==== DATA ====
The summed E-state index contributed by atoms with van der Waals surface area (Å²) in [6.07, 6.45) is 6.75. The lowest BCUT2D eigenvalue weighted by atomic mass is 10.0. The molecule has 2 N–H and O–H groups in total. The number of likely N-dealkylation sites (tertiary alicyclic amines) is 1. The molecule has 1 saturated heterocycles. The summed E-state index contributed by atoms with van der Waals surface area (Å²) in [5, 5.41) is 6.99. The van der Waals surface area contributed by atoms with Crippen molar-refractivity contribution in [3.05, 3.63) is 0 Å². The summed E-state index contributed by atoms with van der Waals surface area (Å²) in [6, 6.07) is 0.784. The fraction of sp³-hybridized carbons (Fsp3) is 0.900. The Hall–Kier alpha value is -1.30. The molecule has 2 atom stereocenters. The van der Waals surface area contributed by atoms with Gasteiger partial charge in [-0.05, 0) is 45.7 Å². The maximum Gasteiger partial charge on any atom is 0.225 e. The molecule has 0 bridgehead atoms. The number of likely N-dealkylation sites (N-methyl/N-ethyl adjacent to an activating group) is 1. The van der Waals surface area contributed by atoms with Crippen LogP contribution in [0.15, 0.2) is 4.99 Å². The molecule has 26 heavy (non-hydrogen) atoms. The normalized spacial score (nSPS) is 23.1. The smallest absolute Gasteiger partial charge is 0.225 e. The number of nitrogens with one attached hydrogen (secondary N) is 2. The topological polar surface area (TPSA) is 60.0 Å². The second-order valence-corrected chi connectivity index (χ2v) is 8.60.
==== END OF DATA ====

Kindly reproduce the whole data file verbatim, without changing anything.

The summed E-state index contributed by atoms with van der Waals surface area (Å²) in [6.07, 6.45) is 6.75. The lowest BCUT2D eigenvalue weighted by atomic mass is 10.0. The molecule has 2 N–H and O–H groups in total. The number of likely N-dealkylation sites (tertiary alicyclic amines) is 1. The molecule has 1 saturated heterocycles. The summed E-state index contributed by atoms with van der Waals surface area (Å²) in [5, 5.41) is 6.99. The van der Waals surface area contributed by atoms with Crippen molar-refractivity contribution in [3.05, 3.63) is 0 Å². The summed E-state index contributed by atoms with van der Waals surface area (Å²) in [6, 6.07) is 0.784. The fraction of sp³-hybridized carbons (Fsp3) is 0.900. The Hall–Kier alpha value is -1.30. The molecule has 2 atom stereocenters. The van der Waals surface area contributed by atoms with Gasteiger partial charge in [-0.05, 0) is 45.7 Å². The maximum Gasteiger partial charge on any atom is 0.225 e. The molecule has 0 bridgehead atoms. The number of likely N-dealkylation sites (N-methyl/N-ethyl adjacent to an activating group) is 1. The van der Waals surface area contributed by atoms with Crippen LogP contribution in [0.15, 0.2) is 4.99 Å². The molecule has 26 heavy (non-hydrogen) atoms. The normalized spacial score (nSPS) is 23.1. The smallest absolute Gasteiger partial charge is 0.225 e. The number of nitrogens with one attached hydrogen (secondary N) is 2. The topological polar surface area (TPSA) is 60.0 Å². The second-order valence-corrected chi connectivity index (χ2v) is 8.60.